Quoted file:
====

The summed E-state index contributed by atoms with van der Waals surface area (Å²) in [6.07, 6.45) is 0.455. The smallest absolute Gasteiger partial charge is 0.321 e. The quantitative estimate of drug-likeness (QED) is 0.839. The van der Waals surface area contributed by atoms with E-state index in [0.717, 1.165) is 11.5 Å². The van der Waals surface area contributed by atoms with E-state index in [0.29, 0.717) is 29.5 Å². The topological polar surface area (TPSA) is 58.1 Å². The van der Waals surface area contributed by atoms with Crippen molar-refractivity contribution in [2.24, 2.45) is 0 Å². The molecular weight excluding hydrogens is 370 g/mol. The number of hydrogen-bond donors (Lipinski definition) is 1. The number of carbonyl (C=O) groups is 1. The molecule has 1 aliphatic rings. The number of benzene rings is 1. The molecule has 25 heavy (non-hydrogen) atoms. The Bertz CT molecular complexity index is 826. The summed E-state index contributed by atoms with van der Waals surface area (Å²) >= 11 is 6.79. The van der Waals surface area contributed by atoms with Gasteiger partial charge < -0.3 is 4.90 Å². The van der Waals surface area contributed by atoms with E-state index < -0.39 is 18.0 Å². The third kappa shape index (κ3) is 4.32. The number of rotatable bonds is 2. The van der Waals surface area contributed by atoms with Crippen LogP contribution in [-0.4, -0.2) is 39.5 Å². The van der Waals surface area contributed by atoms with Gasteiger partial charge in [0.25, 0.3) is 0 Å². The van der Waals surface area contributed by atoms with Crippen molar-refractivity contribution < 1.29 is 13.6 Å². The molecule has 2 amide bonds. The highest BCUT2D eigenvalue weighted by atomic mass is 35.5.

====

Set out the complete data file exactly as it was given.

The summed E-state index contributed by atoms with van der Waals surface area (Å²) in [6.07, 6.45) is 0.455. The smallest absolute Gasteiger partial charge is 0.321 e. The quantitative estimate of drug-likeness (QED) is 0.839. The van der Waals surface area contributed by atoms with E-state index in [0.717, 1.165) is 11.5 Å². The van der Waals surface area contributed by atoms with E-state index in [0.29, 0.717) is 29.5 Å². The topological polar surface area (TPSA) is 58.1 Å². The van der Waals surface area contributed by atoms with Crippen molar-refractivity contribution in [2.24, 2.45) is 0 Å². The molecular weight excluding hydrogens is 370 g/mol. The number of hydrogen-bond donors (Lipinski definition) is 1. The number of carbonyl (C=O) groups is 1. The molecule has 1 aliphatic rings. The number of benzene rings is 1. The molecule has 25 heavy (non-hydrogen) atoms. The Bertz CT molecular complexity index is 826. The summed E-state index contributed by atoms with van der Waals surface area (Å²) >= 11 is 6.79. The van der Waals surface area contributed by atoms with Gasteiger partial charge < -0.3 is 4.90 Å². The van der Waals surface area contributed by atoms with E-state index < -0.39 is 18.0 Å². The third kappa shape index (κ3) is 4.32. The number of rotatable bonds is 2. The van der Waals surface area contributed by atoms with Crippen LogP contribution in [-0.4, -0.2) is 39.5 Å². The van der Waals surface area contributed by atoms with Gasteiger partial charge in [0.25, 0.3) is 0 Å². The van der Waals surface area contributed by atoms with Crippen molar-refractivity contribution < 1.29 is 13.6 Å². The molecule has 2 amide bonds. The highest BCUT2D eigenvalue weighted by atomic mass is 35.5.